Tuesday, April 03, 2007

Stanly Fish, Great Spanish Novels, and the Struggles of Debut Novelists

Stanley Fish wrote a delicious bit of literary criticism in the guise of an op-ed for the NY Times the other day. In it, he exercises some close reading skills on the first sentences of a bunch of recent mystery novels (he asks you to picture him--or, rather, yourself--at the local airport bookstore), and it's the most rewarding attention to sentences I've encountered since Francine Prose's Reading Like a Writer. I'm guessing he read the entire books (or at least more than the opening sentence) before theorizing about how much a first sentence can tell you about a novel, but the idea that applying critical thinking skills to a few first sentences could help you find the best book in the heap is enormously appealing in this age of limited time and overabundant choices. Excellently done. GalleyCat identifies (with some help) the novels discussed.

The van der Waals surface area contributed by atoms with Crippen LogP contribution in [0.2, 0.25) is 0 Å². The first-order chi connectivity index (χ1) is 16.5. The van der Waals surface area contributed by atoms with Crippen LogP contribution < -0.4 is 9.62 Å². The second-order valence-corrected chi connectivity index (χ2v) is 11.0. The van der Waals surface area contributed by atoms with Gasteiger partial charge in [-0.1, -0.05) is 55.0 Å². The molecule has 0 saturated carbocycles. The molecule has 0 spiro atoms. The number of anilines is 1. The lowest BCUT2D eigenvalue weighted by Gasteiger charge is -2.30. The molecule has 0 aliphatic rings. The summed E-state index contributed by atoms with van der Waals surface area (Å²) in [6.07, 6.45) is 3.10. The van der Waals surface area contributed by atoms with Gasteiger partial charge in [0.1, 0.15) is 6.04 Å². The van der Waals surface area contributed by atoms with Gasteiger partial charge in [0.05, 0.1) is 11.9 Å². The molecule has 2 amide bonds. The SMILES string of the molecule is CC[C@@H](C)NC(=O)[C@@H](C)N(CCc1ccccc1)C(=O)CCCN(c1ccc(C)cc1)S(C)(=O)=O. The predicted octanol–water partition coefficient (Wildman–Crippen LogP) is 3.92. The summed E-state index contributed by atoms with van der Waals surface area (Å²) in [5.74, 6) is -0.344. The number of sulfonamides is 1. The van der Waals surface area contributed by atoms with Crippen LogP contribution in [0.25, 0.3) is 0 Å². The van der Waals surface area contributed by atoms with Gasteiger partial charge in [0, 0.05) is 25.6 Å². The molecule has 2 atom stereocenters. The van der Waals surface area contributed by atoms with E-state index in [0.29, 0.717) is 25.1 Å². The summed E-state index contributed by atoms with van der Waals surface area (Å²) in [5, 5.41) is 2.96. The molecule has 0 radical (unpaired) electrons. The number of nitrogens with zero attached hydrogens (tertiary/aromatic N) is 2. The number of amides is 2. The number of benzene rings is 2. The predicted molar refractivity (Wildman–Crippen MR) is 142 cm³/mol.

A new poll in the Spanish-language Semana magazine lists the top 100 Spanish language novels of all time. It continues to be a great year for the late Roberto Bolano: two of his novels place in the top 5, including the just-translated Savage Detectives.

Library Journal has a fine, thoughtful sidebar in their annual look at debut novels (scroll down to "Great Expectations") about the fortunes of some high-profile, acclaimed debuts and the challenges of the market.



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